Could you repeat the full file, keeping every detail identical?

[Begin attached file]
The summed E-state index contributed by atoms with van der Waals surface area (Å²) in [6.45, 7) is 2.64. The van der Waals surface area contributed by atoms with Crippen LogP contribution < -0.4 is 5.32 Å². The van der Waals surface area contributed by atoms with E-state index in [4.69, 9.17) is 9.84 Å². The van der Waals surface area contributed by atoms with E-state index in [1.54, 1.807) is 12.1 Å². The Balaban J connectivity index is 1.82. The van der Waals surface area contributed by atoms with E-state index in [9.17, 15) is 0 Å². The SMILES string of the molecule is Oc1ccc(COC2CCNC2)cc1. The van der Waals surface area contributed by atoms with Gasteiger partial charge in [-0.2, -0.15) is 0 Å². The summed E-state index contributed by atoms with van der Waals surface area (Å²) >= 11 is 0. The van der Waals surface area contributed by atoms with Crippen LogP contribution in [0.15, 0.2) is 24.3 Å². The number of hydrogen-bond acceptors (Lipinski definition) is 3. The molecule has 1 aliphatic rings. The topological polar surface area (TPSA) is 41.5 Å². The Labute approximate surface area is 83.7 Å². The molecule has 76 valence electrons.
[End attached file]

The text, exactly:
The summed E-state index contributed by atoms with van der Waals surface area (Å²) in [6.45, 7) is 2.64. The van der Waals surface area contributed by atoms with Crippen LogP contribution < -0.4 is 5.32 Å². The van der Waals surface area contributed by atoms with E-state index in [4.69, 9.17) is 9.84 Å². The van der Waals surface area contributed by atoms with E-state index in [1.54, 1.807) is 12.1 Å². The Balaban J connectivity index is 1.82. The van der Waals surface area contributed by atoms with E-state index in [9.17, 15) is 0 Å². The SMILES string of the molecule is Oc1ccc(COC2CCNC2)cc1. The van der Waals surface area contributed by atoms with Gasteiger partial charge in [-0.2, -0.15) is 0 Å². The summed E-state index contributed by atoms with van der Waals surface area (Å²) >= 11 is 0. The van der Waals surface area contributed by atoms with Crippen LogP contribution in [0.15, 0.2) is 24.3 Å². The number of hydrogen-bond acceptors (Lipinski definition) is 3. The molecule has 1 aliphatic rings. The topological polar surface area (TPSA) is 41.5 Å². The Labute approximate surface area is 83.7 Å². The molecule has 76 valence electrons.